Similar goes for Beatrice. Noomi Rapace does what she can with the character, but she so quickly shows herself to be without scruple that, by the time Beatrice truly reveals herself we have lost interest. Neither hero nor anti-hero, Beatrice comes off as ill defined. Scars do not a character make, either.
It is never really clear why Isabelle Huppert signed up for DEAD MAN DOWN. Having given a stellar performance in AMOUR last year, Huppert is reduced to a hard of hearing mother who wants nothing more than to set her daughter up with a nice murderer. Terrence Howard gives another lacklustre performance as the villain, Alphonse. Dominic Cooper hams it up spectacularly as henchman Darcy.
Writer J.H. Wyman has most recently been involved in TV’s FRINGE, but with DEAD MAN DOWN, what should be a slow burning noir mystery turns into a boring and badly paced story about revenge. The set up is interesting, but the film tries to capitalise on the monosyllabic and stoic nature of the Driver from Drive, but does not give him anything real to fight for, leaving Victor feeling creepy rather than anything else.
Niels Arden Oplev made THE GIRL WITH THE DRAGON TATTOO for television, and it seems that this is where his talent lies. Dead Man Down feels like a Tuesday afternoon TV movie, and never lives up to its premise. Character development is non-existent and emotional turns come off as creepy or hammy. It seems that Oplev’s success with the DRAGON TATTOO may have been a fluke.
DEAD MAN DOWN could have been an interesting and entertaining noir thriller with a healthy dose of mystery. Instead the film suffers from ill defined characters, messy pacing and a ridiculous final battle. Although DEAD MAN DOWN is silly, it is not silly enough to be entertaining, or serious enough to carry the weight of its bad characterisation.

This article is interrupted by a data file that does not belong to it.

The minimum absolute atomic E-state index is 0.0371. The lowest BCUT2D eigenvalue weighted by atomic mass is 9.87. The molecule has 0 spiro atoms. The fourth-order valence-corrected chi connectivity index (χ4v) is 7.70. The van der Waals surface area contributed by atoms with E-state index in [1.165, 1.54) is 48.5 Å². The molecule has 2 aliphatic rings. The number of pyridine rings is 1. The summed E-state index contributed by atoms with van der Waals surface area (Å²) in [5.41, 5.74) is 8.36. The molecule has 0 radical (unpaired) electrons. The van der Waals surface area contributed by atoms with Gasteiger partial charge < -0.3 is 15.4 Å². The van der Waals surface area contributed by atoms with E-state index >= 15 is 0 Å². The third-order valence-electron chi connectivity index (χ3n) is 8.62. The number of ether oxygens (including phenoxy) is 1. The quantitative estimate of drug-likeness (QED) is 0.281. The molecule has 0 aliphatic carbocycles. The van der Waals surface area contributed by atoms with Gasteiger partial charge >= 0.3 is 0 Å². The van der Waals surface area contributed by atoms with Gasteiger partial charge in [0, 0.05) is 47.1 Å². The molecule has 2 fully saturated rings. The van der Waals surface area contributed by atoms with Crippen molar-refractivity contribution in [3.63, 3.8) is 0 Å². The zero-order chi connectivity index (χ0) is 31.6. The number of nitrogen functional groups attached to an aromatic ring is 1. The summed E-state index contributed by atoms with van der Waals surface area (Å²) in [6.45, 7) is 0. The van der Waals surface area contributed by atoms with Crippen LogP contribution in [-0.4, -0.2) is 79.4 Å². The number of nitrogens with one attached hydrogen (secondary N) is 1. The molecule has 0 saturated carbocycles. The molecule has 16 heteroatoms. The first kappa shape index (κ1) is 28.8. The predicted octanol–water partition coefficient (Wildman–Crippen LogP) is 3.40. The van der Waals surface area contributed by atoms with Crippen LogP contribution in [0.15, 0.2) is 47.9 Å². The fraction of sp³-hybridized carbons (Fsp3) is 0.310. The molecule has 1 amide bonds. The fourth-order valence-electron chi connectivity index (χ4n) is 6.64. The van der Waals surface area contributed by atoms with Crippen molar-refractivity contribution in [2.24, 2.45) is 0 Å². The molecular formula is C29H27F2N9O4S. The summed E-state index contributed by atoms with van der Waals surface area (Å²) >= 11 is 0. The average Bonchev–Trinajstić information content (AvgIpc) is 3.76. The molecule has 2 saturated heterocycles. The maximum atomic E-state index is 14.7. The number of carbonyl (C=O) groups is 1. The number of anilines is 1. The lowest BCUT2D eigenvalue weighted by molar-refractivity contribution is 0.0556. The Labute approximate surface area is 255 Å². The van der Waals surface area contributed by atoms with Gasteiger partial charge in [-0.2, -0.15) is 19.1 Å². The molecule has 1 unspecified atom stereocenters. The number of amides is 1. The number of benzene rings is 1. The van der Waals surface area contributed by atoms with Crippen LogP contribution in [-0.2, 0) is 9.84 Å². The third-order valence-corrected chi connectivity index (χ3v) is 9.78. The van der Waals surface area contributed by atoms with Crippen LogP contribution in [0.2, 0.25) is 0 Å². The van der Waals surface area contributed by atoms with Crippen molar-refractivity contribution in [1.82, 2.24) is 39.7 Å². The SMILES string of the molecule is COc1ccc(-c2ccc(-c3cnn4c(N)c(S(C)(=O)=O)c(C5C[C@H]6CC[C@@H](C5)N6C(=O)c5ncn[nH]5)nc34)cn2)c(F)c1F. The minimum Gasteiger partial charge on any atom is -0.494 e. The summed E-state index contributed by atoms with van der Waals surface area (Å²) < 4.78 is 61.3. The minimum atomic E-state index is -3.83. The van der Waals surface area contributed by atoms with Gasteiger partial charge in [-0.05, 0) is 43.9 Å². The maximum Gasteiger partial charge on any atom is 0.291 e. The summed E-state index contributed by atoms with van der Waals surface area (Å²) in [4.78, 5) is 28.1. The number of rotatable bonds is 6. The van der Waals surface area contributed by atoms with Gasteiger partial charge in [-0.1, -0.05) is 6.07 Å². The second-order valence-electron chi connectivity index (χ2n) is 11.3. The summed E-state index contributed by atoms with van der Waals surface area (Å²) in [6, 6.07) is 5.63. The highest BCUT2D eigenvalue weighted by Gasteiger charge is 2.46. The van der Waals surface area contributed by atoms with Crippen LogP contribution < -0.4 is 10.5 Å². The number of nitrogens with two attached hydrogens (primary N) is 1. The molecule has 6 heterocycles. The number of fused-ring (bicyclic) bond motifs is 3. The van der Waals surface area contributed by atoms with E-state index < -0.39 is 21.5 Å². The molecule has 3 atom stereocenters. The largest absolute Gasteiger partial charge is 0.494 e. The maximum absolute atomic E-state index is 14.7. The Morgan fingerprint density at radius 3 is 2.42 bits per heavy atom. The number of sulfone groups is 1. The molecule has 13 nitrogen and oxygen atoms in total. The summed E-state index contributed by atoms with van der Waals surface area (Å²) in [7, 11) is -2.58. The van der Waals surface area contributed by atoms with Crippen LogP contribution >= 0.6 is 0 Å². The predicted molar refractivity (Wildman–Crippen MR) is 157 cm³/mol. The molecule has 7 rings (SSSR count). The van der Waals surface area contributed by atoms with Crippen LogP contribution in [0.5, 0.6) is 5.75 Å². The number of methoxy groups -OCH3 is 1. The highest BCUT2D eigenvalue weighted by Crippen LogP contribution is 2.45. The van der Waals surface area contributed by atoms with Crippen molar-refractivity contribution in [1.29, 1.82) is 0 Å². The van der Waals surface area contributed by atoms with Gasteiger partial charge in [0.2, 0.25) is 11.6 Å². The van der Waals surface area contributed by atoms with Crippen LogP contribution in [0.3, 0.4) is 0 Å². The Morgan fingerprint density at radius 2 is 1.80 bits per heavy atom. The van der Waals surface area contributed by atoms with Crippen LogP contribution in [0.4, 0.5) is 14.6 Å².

Review by Brogen Hayes
GIMME THE LOOT! (USA/15A/80mins)
Directed by Adam Leon. Starring Ty Hickson, Tashiana Washington.
THE PLOT: The film follows two young graffiti artists as they try to do the impossible; tag the giant apple at Citi Field, or Shea Stadium as they call it, in New York. This has been tried many times over the past 20 years, but Sofia (Tashiana Washington) and Malcolm (Ty Hickson) believe they are the ones who will finally succeed.
THE VERDICT: GIMME THE LOOT is a sweet story of two friends running across New York City, pulling scams to try and raise the money they need to make their dreams come true. The acting may leave a little to be desired at times, but in all, the film is a charming story of friendship and loyalty.
This is not the first film for either of the lead actors, but at times both Hickson, Washington and the rest of the cast feel as though they are waiting to be fed lines, rather than allowing the dialogue to spring from their situations. That said, there are genuine moments within the film, and these are mostly when Hickson and GIRL are interacting one on one.
The catalyst that sets this duo on a voyage across New York City is one of fame and legend. It has been 20 years since someone first attempted to graffiti the apple at Citi Field/Shea Stadium, and none have succeeded. Malcolm and Sofia decide that doing this would cement their names as street artists and gain them respect from rival gangs. As they try and raise the money they need to make this happen, it seems that fate is against them; they are mugged, have their shoes stolen and their clothes tagged by rival gangs, but they are not deterred. Morality does not come into play in their quest and they see no wrong in stealing from others to make their dreams come true. That said, these are still endearing characters and the audience is rooting for them to succeed.
Perhaps the fault for the wooden acting lies with director Adam Leon. The film feels focused on dialogue and profanity, and if this was the primary focus then it stands to reason that acting would suffer. However the simple story and endearing characters go some way to make up for this.
In all, GIMME THE LOOT is a portrait of a certain section of New York society. In their quest for respect, Malcolm and Sofia discover the good and the bad in their city and ultimately, they discover one another. Underneath the slightly underwhelming performances is a sweet story of loyalty and friendship that left the audience smiling.
Review by Brogen Hayes